Buying a home is very expensive in the short-term, and some homeowners are unlucky to live in a home in just the period when it needs a lot of care.
First, there is the down payment and cost of purchase. Depending on the permissibility of the lending environment, it may be possible to get a home loan with little to no money down, but that is almost never a good idea. Assembling a larger down payment (10 or 20% of the price) gives instant equity in the home, proves to yourself and the lender that you are capable of saving money, garners better loan terms, and avoids paying Private Mortgage Insurance (PMI) (> 20%). Closing costs are 2-5% of the home’s value ($3,700 on average) and are typically paid by the buyer (source), while realtor fees are typically paid by the seller.
Second, a home requires ongoing maintenance. A rule of thumb is that you should expect to pay on average 1% of the home’s value per year in repairs. However, as that is only an average and an estimate, a homeowner’s emergency fund should be sufficient to cover several ‘years’’ worth of maintenance at once. If you are renting to roommates, the responsibility to keep a sufficient emergency fund is even greater for more immediate repairs and to cover vacancy.
Further reading: How Much Does It Cost to Maintain a House?
Am I prepared to care for a home?
This is a lifestyle question. Some people are very excited to maintain their own homes, while others lack the knowledge, skill, or time to do so. If you are a first-time homeowner, you need to consider what the home will require of you and whether you can provide it.
Can I afford to furnish the home?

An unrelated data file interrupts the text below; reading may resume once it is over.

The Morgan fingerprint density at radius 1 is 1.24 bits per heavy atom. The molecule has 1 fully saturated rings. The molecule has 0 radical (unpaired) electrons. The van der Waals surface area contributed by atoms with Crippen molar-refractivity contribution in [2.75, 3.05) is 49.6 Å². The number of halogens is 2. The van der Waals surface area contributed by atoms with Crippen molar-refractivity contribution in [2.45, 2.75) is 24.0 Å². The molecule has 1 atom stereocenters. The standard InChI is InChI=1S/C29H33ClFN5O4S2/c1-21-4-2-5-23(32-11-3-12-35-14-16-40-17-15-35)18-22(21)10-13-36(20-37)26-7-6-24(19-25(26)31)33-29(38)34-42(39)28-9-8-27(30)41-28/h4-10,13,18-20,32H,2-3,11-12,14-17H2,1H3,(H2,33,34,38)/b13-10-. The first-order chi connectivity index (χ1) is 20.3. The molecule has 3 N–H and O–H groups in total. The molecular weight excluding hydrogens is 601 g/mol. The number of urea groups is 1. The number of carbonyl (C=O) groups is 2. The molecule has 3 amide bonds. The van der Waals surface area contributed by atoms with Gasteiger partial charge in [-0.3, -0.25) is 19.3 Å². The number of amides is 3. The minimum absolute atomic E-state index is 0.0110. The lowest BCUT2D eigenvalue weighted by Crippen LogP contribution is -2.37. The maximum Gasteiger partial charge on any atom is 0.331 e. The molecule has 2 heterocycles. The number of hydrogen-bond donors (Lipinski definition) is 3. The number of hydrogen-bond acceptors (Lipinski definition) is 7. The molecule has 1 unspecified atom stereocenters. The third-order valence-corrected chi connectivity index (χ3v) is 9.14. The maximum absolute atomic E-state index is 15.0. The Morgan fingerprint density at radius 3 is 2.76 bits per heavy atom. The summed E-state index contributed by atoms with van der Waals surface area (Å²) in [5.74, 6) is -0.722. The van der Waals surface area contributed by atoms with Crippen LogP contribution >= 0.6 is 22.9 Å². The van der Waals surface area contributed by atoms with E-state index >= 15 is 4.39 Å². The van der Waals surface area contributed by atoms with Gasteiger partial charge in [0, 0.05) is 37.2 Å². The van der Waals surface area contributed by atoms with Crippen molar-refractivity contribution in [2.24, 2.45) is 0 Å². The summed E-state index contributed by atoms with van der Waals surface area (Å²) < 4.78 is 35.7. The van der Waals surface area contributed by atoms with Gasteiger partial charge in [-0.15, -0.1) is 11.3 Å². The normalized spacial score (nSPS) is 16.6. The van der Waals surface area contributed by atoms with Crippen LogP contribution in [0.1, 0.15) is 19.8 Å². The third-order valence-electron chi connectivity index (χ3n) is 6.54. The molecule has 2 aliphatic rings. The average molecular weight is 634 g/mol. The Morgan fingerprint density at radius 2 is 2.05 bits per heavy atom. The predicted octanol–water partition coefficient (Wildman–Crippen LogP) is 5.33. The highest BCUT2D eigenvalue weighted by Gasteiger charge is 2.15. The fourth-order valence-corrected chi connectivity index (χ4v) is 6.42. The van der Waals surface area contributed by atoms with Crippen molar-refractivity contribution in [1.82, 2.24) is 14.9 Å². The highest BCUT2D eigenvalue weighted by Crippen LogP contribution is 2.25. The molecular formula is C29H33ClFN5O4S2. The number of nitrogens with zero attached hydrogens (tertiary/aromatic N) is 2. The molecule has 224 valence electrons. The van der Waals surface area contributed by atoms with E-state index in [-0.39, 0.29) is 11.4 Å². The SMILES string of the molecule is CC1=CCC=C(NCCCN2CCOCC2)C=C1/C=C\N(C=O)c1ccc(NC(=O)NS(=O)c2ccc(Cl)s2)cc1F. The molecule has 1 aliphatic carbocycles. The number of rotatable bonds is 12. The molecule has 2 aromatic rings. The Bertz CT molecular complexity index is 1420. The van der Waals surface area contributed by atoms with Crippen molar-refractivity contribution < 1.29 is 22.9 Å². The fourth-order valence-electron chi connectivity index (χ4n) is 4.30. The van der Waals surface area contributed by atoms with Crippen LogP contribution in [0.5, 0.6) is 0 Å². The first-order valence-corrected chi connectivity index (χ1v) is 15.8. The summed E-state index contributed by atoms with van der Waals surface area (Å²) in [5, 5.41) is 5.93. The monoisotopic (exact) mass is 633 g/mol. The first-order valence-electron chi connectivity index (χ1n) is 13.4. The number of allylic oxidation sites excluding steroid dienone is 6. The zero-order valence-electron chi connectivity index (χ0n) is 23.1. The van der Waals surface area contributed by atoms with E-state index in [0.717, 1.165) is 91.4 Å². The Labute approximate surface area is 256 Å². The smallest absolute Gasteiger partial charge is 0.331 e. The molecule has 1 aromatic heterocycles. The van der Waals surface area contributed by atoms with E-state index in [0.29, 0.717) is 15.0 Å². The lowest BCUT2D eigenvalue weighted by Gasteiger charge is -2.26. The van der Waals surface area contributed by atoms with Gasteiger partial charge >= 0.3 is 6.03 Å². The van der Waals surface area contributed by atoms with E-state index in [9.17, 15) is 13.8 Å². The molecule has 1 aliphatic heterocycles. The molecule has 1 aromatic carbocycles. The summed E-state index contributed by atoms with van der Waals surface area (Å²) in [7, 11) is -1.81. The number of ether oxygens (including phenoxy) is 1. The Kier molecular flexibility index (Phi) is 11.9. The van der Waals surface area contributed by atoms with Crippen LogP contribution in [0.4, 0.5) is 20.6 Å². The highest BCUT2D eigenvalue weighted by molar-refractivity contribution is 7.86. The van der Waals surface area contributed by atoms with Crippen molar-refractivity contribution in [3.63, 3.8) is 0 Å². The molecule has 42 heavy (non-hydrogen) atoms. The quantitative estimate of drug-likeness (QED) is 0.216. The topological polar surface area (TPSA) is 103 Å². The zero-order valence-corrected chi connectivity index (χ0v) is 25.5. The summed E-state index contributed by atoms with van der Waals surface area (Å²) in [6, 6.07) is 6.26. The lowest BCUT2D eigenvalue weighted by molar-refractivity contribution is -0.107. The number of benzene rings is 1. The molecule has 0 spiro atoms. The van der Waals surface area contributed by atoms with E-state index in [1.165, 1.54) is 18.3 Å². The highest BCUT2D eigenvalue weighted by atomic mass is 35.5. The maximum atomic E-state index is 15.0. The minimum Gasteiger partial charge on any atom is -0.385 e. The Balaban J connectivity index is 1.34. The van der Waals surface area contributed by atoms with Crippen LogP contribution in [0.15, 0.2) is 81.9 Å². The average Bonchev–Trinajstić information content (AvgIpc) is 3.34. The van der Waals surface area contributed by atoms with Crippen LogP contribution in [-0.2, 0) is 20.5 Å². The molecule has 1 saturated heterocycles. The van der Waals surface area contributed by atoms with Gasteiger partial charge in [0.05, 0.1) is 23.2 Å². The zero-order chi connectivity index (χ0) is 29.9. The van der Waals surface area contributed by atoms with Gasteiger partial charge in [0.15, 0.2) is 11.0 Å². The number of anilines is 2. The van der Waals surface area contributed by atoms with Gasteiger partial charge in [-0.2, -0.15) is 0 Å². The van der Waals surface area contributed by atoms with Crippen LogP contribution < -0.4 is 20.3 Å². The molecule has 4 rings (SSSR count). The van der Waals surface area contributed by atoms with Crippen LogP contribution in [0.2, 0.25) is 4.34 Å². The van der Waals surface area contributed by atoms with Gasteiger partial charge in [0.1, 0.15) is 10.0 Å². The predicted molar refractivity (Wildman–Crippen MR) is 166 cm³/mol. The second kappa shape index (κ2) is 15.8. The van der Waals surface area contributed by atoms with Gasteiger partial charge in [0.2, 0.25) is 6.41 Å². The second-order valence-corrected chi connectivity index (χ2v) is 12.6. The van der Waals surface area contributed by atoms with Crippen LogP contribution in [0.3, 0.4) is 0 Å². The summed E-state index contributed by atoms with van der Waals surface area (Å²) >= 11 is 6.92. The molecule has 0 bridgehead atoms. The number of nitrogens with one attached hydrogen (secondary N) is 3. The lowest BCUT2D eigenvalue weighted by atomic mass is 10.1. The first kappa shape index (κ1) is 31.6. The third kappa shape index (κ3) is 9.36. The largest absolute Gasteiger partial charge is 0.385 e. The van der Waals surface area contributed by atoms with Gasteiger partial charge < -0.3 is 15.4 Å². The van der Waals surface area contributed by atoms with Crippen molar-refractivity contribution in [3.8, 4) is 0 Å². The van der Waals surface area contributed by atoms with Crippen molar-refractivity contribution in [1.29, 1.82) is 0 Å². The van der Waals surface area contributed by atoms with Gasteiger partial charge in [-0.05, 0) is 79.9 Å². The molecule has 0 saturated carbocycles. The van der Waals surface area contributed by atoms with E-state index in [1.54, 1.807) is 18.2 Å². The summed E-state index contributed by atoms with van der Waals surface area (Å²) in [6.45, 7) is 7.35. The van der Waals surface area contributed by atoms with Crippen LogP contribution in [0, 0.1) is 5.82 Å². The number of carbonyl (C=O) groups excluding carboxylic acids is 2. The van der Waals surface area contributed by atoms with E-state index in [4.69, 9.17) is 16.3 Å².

Unfortunately, owning your own home is sometimes accompanied by the pressure to upgrade. Suddenly, the secondhand furniture from Craigslist doesn’t mesh with your new home, and you have additional rooms and a backyard to furnish. Whether or not you choose to buy additional or newer furniture is up to you, but just be aware that if you can’t afford to you may have to overcome some temptation and perhaps social pressure.
How strong is the market historically, both for selling and renting?
It’s not possible to predict which way a housing market will move; you should be financially and emotionally prepared for your new home to dramatically drop in value right after you purchase it. However, you can look at the history of the housing market in your city to see how the patterns of boom and bust have played out locally – some areas are more stable or tend to recover more quickly than others. College towns, generally, have a stable demand for housing, if you plan to rent your home while you live in it or after.
Whether or not you will be able to buy a home as a grad student depends both on the local housing market and the resources available to you (a second income, savings). While not many graduate students are homeowners, those that are have a great opportunity to grow their wealth through (possible) equity and/or rental income, at least in comparison to what is spent on rent.